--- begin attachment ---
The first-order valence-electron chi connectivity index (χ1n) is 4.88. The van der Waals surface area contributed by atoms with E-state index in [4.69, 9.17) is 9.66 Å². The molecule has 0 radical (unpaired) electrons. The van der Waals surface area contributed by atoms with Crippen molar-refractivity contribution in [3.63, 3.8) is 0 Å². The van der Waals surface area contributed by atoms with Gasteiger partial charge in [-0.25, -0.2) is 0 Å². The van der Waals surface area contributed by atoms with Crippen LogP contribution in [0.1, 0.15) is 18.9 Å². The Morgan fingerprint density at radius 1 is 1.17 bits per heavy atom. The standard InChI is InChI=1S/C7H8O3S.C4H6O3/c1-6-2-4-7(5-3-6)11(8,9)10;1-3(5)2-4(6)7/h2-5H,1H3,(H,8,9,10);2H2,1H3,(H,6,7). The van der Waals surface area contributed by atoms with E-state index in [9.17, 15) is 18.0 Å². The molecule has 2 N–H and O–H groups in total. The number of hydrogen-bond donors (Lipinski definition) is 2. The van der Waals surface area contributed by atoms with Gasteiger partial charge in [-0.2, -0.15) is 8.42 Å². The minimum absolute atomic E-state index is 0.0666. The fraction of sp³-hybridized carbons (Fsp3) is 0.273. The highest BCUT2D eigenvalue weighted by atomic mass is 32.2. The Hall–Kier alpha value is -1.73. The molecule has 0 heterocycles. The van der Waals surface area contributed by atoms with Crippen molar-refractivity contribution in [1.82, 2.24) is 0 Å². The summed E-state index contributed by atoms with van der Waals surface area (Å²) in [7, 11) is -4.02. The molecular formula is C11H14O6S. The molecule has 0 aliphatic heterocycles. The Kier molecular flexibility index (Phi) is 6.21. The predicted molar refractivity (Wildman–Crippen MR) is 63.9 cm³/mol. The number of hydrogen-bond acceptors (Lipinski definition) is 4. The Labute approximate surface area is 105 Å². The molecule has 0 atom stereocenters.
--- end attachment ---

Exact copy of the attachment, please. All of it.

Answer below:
The first-order valence-electron chi connectivity index (χ1n) is 4.88. The van der Waals surface area contributed by atoms with E-state index in [4.69, 9.17) is 9.66 Å². The molecule has 0 radical (unpaired) electrons. The van der Waals surface area contributed by atoms with Crippen molar-refractivity contribution in [3.63, 3.8) is 0 Å². The van der Waals surface area contributed by atoms with Gasteiger partial charge in [-0.25, -0.2) is 0 Å². The van der Waals surface area contributed by atoms with Crippen LogP contribution in [0.1, 0.15) is 18.9 Å². The Morgan fingerprint density at radius 1 is 1.17 bits per heavy atom. The standard InChI is InChI=1S/C7H8O3S.C4H6O3/c1-6-2-4-7(5-3-6)11(8,9)10;1-3(5)2-4(6)7/h2-5H,1H3,(H,8,9,10);2H2,1H3,(H,6,7). The van der Waals surface area contributed by atoms with E-state index in [9.17, 15) is 18.0 Å². The molecule has 2 N–H and O–H groups in total. The number of hydrogen-bond donors (Lipinski definition) is 2. The van der Waals surface area contributed by atoms with Gasteiger partial charge in [-0.2, -0.15) is 8.42 Å². The minimum absolute atomic E-state index is 0.0666. The fraction of sp³-hybridized carbons (Fsp3) is 0.273. The highest BCUT2D eigenvalue weighted by atomic mass is 32.2. The Hall–Kier alpha value is -1.73. The molecule has 0 heterocycles. The van der Waals surface area contributed by atoms with Crippen molar-refractivity contribution in [1.82, 2.24) is 0 Å². The summed E-state index contributed by atoms with van der Waals surface area (Å²) in [7, 11) is -4.02. The molecular formula is C11H14O6S. The molecule has 0 aliphatic heterocycles. The Kier molecular flexibility index (Phi) is 6.21. The predicted molar refractivity (Wildman–Crippen MR) is 63.9 cm³/mol. The number of hydrogen-bond acceptors (Lipinski definition) is 4. The Labute approximate surface area is 105 Å². The molecule has 0 atom stereocenters.